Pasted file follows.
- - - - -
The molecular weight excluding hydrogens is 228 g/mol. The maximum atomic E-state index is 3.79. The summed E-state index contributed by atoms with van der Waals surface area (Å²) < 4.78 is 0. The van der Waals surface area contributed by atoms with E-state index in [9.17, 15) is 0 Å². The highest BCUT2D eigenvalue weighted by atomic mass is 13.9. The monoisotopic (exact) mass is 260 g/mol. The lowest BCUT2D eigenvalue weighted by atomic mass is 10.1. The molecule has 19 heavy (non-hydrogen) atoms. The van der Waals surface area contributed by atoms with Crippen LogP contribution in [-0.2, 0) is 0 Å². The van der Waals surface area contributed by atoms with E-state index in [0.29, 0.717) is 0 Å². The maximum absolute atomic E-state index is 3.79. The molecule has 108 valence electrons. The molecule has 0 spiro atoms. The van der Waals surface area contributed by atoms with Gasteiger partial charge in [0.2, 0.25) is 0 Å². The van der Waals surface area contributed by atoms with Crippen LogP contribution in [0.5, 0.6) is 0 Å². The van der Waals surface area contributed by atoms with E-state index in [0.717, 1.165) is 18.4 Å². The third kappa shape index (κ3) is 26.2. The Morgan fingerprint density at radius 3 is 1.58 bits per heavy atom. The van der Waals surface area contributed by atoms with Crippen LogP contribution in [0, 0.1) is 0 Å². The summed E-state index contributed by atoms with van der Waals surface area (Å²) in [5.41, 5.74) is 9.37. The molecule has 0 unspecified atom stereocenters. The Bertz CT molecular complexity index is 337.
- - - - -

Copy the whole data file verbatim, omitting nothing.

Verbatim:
The molecular weight excluding hydrogens is 228 g/mol. The maximum atomic E-state index is 3.79. The summed E-state index contributed by atoms with van der Waals surface area (Å²) < 4.78 is 0. The van der Waals surface area contributed by atoms with E-state index in [9.17, 15) is 0 Å². The highest BCUT2D eigenvalue weighted by atomic mass is 13.9. The monoisotopic (exact) mass is 260 g/mol. The lowest BCUT2D eigenvalue weighted by atomic mass is 10.1. The molecule has 19 heavy (non-hydrogen) atoms. The van der Waals surface area contributed by atoms with Crippen LogP contribution in [-0.2, 0) is 0 Å². The van der Waals surface area contributed by atoms with E-state index in [0.29, 0.717) is 0 Å². The maximum absolute atomic E-state index is 3.79. The molecule has 108 valence electrons. The molecule has 0 spiro atoms. The van der Waals surface area contributed by atoms with Gasteiger partial charge in [0.2, 0.25) is 0 Å². The van der Waals surface area contributed by atoms with Crippen LogP contribution in [0.5, 0.6) is 0 Å². The van der Waals surface area contributed by atoms with E-state index in [0.717, 1.165) is 18.4 Å². The third kappa shape index (κ3) is 26.2. The Morgan fingerprint density at radius 3 is 1.58 bits per heavy atom. The van der Waals surface area contributed by atoms with Crippen LogP contribution in [0, 0.1) is 0 Å². The summed E-state index contributed by atoms with van der Waals surface area (Å²) in [5.41, 5.74) is 9.37. The molecule has 0 unspecified atom stereocenters. The Bertz CT molecular complexity index is 337.